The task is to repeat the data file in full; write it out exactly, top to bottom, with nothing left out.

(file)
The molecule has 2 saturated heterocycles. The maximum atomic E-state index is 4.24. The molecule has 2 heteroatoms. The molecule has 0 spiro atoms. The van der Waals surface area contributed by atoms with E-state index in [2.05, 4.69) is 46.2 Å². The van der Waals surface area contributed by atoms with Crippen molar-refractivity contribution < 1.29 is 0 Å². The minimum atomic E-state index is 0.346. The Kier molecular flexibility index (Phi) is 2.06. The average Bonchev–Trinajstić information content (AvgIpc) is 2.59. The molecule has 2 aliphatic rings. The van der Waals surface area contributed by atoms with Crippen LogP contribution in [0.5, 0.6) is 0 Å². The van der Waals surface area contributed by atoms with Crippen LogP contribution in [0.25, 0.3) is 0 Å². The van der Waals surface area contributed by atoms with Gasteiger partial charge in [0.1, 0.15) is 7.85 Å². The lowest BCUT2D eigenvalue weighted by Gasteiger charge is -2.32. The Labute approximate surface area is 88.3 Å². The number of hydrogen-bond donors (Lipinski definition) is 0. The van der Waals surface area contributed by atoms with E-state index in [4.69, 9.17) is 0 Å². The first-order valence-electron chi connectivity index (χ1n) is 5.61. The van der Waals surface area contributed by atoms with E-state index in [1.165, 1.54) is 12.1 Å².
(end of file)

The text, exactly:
The molecule has 2 saturated heterocycles. The maximum atomic E-state index is 4.24. The molecule has 2 heteroatoms. The molecule has 0 spiro atoms. The van der Waals surface area contributed by atoms with E-state index in [2.05, 4.69) is 46.2 Å². The van der Waals surface area contributed by atoms with Crippen molar-refractivity contribution < 1.29 is 0 Å². The minimum atomic E-state index is 0.346. The Kier molecular flexibility index (Phi) is 2.06. The average Bonchev–Trinajstić information content (AvgIpc) is 2.59. The molecule has 2 aliphatic rings. The van der Waals surface area contributed by atoms with Crippen LogP contribution in [0.5, 0.6) is 0 Å². The van der Waals surface area contributed by atoms with Crippen LogP contribution in [0.25, 0.3) is 0 Å². The van der Waals surface area contributed by atoms with Gasteiger partial charge in [0.1, 0.15) is 7.85 Å². The lowest BCUT2D eigenvalue weighted by Gasteiger charge is -2.32. The Labute approximate surface area is 88.3 Å². The number of hydrogen-bond donors (Lipinski definition) is 0. The van der Waals surface area contributed by atoms with E-state index in [4.69, 9.17) is 0 Å². The first-order valence-electron chi connectivity index (χ1n) is 5.61. The van der Waals surface area contributed by atoms with E-state index in [1.165, 1.54) is 12.1 Å².